Boy, 13, attacked in Paris on the way to synagogue


A Jewish 13-year-old boy in Paris was attacked while walking to synagogue and called a “dirty Jew,” according to a Jewish hate crimes monitor.

Three youths described as “of African origin” attacked the kippah-wearing teen in the city’s 12th district on Saturday afternoon, the National Bureau for Vigilance Against Anti-Semitism, or BNVCA, said in a report issued Monday.

The assailants called the teen a “dirty Jew” and punched him. The teen also reported that one of the attackers took off his kippah while a second grabbed him by the hair and slammed his head against a pole.The attackers fled when other people appeared on the street, according to BNVCA. The boy made it to the synagogue and later reported the attack to police.

“Those who wish to observe this religious requirement (of wearing a kippah) should not give in to intimidation or threats and should be able to keep their head covered freely,” BNVCA said in its statement. “On the contrary, it is those who spread anti-Jewish hatred and discrimination who should be disturbed, condemned and neutralized.”

BNVCA called on police to “make every effort to identify and question” the attackers.

Jewish boy, 13, assaulted near Paris


A 13-year-old Jewish boy was maced near Paris in what a watchdog group said was an anti-Semitic assault by three unidentified minors.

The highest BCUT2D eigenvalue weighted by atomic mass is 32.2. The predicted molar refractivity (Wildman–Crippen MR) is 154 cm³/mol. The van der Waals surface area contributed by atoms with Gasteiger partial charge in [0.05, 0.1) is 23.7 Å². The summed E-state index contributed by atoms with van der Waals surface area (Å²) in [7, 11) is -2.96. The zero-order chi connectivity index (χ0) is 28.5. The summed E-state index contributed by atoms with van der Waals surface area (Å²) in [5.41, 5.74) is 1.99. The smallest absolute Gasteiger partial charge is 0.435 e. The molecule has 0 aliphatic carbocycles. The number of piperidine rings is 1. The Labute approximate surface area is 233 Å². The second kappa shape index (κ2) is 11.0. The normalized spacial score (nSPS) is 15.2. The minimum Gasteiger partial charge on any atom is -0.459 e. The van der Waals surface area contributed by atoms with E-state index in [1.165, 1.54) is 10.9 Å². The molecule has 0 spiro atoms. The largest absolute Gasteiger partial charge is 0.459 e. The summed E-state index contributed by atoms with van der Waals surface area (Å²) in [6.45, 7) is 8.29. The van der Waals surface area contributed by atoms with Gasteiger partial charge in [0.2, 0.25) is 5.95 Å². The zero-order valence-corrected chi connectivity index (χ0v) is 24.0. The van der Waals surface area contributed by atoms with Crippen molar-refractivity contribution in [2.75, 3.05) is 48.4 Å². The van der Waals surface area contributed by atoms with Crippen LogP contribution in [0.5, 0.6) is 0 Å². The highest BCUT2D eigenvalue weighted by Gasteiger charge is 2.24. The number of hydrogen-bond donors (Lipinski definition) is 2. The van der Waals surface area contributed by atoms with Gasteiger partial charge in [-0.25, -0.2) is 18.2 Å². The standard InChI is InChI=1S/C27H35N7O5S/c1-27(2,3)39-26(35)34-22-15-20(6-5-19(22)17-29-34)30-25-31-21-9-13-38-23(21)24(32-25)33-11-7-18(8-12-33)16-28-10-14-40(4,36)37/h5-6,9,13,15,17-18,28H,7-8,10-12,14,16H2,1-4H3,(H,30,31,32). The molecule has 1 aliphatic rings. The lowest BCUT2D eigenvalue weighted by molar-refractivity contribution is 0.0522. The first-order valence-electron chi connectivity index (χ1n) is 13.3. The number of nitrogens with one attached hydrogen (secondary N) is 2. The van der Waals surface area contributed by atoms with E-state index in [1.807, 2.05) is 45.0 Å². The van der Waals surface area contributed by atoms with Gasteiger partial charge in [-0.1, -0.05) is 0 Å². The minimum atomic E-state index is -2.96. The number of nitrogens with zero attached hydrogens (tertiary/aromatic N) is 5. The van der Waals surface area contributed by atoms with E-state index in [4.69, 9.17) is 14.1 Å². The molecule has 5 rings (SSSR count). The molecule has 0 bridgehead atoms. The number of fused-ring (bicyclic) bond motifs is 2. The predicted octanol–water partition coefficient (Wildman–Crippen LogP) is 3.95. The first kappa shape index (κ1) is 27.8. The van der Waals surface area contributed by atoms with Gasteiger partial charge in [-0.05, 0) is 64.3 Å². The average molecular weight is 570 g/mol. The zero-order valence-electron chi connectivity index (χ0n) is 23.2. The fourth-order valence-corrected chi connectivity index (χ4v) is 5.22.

The incident occurred Tuesday evening in Le Pre-Saint-Gervais, a northeastern suburb of Paris, according to a report published Wednesday on the website of the National Bureau for Vigilance Against Anti-Semitism, or BNVCA.

The attackers, who appeared to be of North African descent, identified the boy as Jewish because he wore a kipah and tzitzit, according to the BNVCA report, which was based on the testimony of an eyewitness. One of the assailants sprayed the boy’s eye with mace, or possibly pepper spray, before fleeing with the other two.

Rendered temporarily blind, the boy was rushed to a nearby clinic for medical treatment. He suffered intense pain for about 30 minutes after the attack, BNVCA said.

Police, alerted to the incident by BNVCA, collected depositions from the witness and the victim, BNVCA wrote.

The attack is part of a surge in anti-Semitic incidents in France that has been ongoing since 2012, BNVCA wrote, and which led to the death of 12 people at the hands of French jihadists targeting Jews.

“The situation is becoming increasingly intolerable,” the BNVCA wrote in the report about the 13-year-old victim, who was not named. “A child of 13, as he is about to celebrate bar mitzvah, knows nothing but the climate of fear and insecurity as a result of anti-Semitism.”

French Jewish leader indicted for calling Dieudonne ‘professional anti-Semite’


Roger Cukierman, president of France’s largest Jewish group, was indicted for calling the comedian Dieudonne M’bala M’bala a “professional anti-Semite.”

Cukierman, who heads the CRIF umbrella of French Jewish communities and organizations, announced the indictment on Monday in a video that appeared on the CRIF website.